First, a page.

However, it is expected that the birds will stay primarily in the migratory
route between Wisconsin and Florida.

Public hearings will be held on the proposal in four different locations
along the proposed migration corridor, including the states of Wisconsin,
Indiana, Tennessee, and Florida.  The specific dates and locations of the
public hearings may be found in today's Federal Register.

The whooping crane, named for its loud and penetrating mating call, is one
of America's best known and rarest endangered species. This
wetland-dwelling species lives and breeds in extensive wetlands, where it
feeds upon crabs, clams, frogs, and other aquatic organisms. Whooping
cranes stand 5 feet tall and are pure white in color with black wing tips
and a red crown.

Never very numerous, whooping cranes were thought to number historically
between 700 and 1,400 in North America, before unregulated hunting and
habitat destruction caused the population to plummet to a low of about 21
birds in 1941. There are currently 187 birds in the only natural remaining
wild flock, which breeds in Canada and winters on the Texas gulf coast, at
Aransas National Wildlife Refuge.  A second non-migratory flock lives year
round in central Florida, as part of a separate and ongoing reintroduction

Because of the huge scope and complexity of the project, which crosses
numerous state lines and other lines of jurisdiction, a coalition of
multiple government agencies and nonprofit organizations formed the
Whooping Crane Eastern Partnership (WCEP). Founding members include the
U.S. Fish and Wildlife Service, Operation Migration Inc., Wisconsin
Department of Natural Resources, International Crane Foundation,
USGS/Patuxent Wildlife Research Center, National Fish and Wildlife
Foundation, Natural Resources Foundation of Wisconsin, and the Whooping
Crane Recovery Team. Many other flyway States, private individuals and
conservation groups have joined forces with and supported WCEP by donating
resources, funding and personnel. The project will not move forward without
the approval of each state partner.

"The Whooping Crane Eastern Partnership is an excellent example of how the
Service will continue to work closely with all of our partners to help
protect and restore this endangered bird." said Jones. "The whooping crane
has brought all of us together to benefit this incredible species and move
it further along the road to recovery."

Cranes depend upon their parents to teach them the proper migration routes
and wintering areas, but the whooping crane's near extinction resulted in
the loss of all birds familiar with migratory routes in the eastern U.S.
The reintroduced whooping cranes may therefore be trained to follow
ultralight aircraft as their surrogate parent. Operation Migration, a
private nonprofit organization that had previously conducted similar
migrations with geese, swans, and cranes, successfully completed the pilot
experiment last fall with the more common sandhill crane, a close cousin of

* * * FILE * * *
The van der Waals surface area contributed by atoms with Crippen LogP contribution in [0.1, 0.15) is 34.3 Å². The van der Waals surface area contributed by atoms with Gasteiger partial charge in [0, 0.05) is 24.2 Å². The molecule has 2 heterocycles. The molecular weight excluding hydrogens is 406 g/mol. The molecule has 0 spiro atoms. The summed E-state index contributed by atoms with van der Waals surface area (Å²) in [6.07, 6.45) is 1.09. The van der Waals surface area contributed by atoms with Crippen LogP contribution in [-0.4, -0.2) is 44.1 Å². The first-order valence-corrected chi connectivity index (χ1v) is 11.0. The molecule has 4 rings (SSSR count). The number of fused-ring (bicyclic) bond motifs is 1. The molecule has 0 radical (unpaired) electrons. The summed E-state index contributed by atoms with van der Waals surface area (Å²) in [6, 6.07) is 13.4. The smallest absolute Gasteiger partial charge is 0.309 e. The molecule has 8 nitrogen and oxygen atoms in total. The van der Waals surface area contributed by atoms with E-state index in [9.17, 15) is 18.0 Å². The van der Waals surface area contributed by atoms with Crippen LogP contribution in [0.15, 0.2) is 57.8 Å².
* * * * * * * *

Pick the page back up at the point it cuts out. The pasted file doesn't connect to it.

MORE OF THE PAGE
whooping cranes.

In recent decades, the only remaining natural whooping crane population has
slowly increased as a result of conservation efforts.  However, the
species' survival is still in question, due to the threat of accidental
collisions with wires and fences, extreme weather events, possible oil and
chemical spills, and numerous other threats.  The species is particularly
vulnerable on its wintering grounds along the Texas Gulf Coast due to the
large percentage of the population occurring within a small area.

Along with the announcement of the availability of the Environmental
Assessment, a proposed rule to establish that whooping crane NEP was also
published in today's Federal Register and is available for review and
comment.  Copies of the draft EA and proposed rule are available by
contacting the Service at the address below or may be downloaded from the
Worldwide Web at  http://midwest.fws.gov/whoopingcrane.

The Service is currently seeking written comments from the public on both
the draft Environmental Assessment and the proposed rule. The comment
period is open for 45 days and runs from now through the closing date
announced in today's Federal Register.  Comments should identify whether
they pertain to the proposed rule or the draft EA.  Written comments on the
EA and proposal should be submitted to: Janet M. Smith, Field Supervisor,
Green Bay Field Office, 1015 Challenger Court, Green Bay, Wisconsin 54311.
Comments may also be faxed to 920-465-7410 or sent by e-mail to:

The U.S. Fish and Wildlife Service is the principal Federal agency
responsible for conserving, protecting, and enhancing fish, wildlife and
plants and their habitats for the continuing benefit of the American
people.  The Service manages the 93-million-acre National Wildlife Refuge
System comprised of more than 530 national wildlife refuges, thousands of
small wetlands, and other special management areas.  It also operates 66
national fish hatcheries, 64 fishery resource offices, and 78 ecological
services field stations.  The agency enforces Federal wildlife laws,
administers the Endangered Species Act, manages migratory bird populations,
restores nationally significant fisheries, conserves and restores wildlife
habitat such as wetlands, and helps foreign governments with their
conservation efforts.  It also oversees the Federal Aid program that
distributes hundreds of millions of dollars in excise taxes on fishing and
hunting equipment to state fish and wildlife agencies.

                                  - FWS -